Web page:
In this month's column ("Starbucks' Midlife Crisis," page 14), Contributing Editor Greg Beato argues that Starbucks—like Seattle's other famous 1990s export, the grunge rock band Nirvana—has "always been most vital, most innovative, most radical when at its most commercial." Beato owns the complete Nirvana discography; "Negative Creep," from the band's debut album Bleach, is his favorite Kurt Cobain composition. While he insists that Coke Zero and Five Hour Energy Drink satisfy "98 percent of my caffeine needs," he admits to visiting Starbucks "at least once a month." Also in this issue ("The Visible Persuaders," page 76), Beato watches Art & Copy, a 2009 documentary with the heterodox message that "advertising is at heart a medium for profound truth telling."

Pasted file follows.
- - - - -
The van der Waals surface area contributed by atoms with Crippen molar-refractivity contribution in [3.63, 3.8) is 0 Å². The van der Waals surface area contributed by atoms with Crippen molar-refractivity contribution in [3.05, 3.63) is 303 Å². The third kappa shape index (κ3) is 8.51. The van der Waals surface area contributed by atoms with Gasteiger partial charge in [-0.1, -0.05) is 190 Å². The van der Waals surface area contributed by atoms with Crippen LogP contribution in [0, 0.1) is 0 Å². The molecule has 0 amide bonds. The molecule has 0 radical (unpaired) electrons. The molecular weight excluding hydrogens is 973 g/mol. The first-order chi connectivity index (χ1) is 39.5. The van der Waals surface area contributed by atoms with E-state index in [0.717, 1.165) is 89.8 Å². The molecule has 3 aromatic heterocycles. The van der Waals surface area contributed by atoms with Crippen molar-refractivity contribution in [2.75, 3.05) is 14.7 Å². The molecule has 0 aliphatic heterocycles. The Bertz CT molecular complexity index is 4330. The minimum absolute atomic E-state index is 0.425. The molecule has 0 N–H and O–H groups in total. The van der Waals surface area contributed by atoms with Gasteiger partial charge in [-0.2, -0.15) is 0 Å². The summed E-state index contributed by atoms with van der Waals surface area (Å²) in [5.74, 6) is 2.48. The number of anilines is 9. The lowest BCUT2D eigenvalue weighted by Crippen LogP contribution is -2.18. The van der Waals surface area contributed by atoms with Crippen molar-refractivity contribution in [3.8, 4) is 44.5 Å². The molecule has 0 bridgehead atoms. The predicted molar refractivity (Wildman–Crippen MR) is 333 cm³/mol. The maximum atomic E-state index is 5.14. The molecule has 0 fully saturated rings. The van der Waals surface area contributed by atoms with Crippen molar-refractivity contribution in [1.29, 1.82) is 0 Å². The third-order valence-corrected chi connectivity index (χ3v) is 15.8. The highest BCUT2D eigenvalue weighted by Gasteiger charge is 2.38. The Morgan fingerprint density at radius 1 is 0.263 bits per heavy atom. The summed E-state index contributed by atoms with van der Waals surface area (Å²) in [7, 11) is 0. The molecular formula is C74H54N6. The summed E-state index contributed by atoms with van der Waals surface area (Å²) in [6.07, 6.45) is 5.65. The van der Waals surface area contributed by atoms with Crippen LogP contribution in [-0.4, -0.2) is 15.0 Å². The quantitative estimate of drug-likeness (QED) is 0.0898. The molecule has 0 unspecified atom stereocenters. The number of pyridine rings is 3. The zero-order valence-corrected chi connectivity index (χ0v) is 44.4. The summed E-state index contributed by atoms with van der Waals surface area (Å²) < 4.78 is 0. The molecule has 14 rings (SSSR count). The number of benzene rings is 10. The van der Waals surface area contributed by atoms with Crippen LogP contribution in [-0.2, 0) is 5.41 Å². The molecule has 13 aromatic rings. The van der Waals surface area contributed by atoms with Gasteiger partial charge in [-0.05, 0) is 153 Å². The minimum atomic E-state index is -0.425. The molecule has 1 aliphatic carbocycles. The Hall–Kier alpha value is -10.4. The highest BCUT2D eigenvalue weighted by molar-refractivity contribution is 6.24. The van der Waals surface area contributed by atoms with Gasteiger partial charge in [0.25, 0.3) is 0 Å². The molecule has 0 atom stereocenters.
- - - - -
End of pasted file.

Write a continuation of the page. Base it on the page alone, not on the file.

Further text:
Jonathan H. Adler is a law professor at Case Western Reserve University and a contributor to the popular legal blog The Volokh Conspiracy. In "The EPA's Carbon Footprint" (page 36), he looks at the agency's plans to regulate carbon emissions under the 1990 Clean Air Act. "If you think federal environmental regulation is costly and inefficient," Adler writes, "you ain't seen nothing yet." What does Adler do to reduce his own carbon footprint? "I avoid flying to United Nations conferences at all costs," he says, "and refuse to get into limos with government officials or heads of environmentalist organizations."
When Senior Editor Michael C. Moynihan was invited on a trip to Libya, paid for by the Qaddafi Foundation, it was an offer too bizarre to pass up. He recounts the strange propaganda campaign in "A Libyan Charm Offensive" (page 42). "Another journalist on the trip had been trying to get a visa to Libya for three years," he says, "and I just stumbled into one." While Libya's airports and souks aren't overflowing with the usual tourist gewgaws, Moynihan did return with a Qaddafi watch, two Qaddafi key chains, a copy of the Brother Leader's famous Green Book, and a glossy magazine hailing the burgeoning friendship between Libya and Venezuela.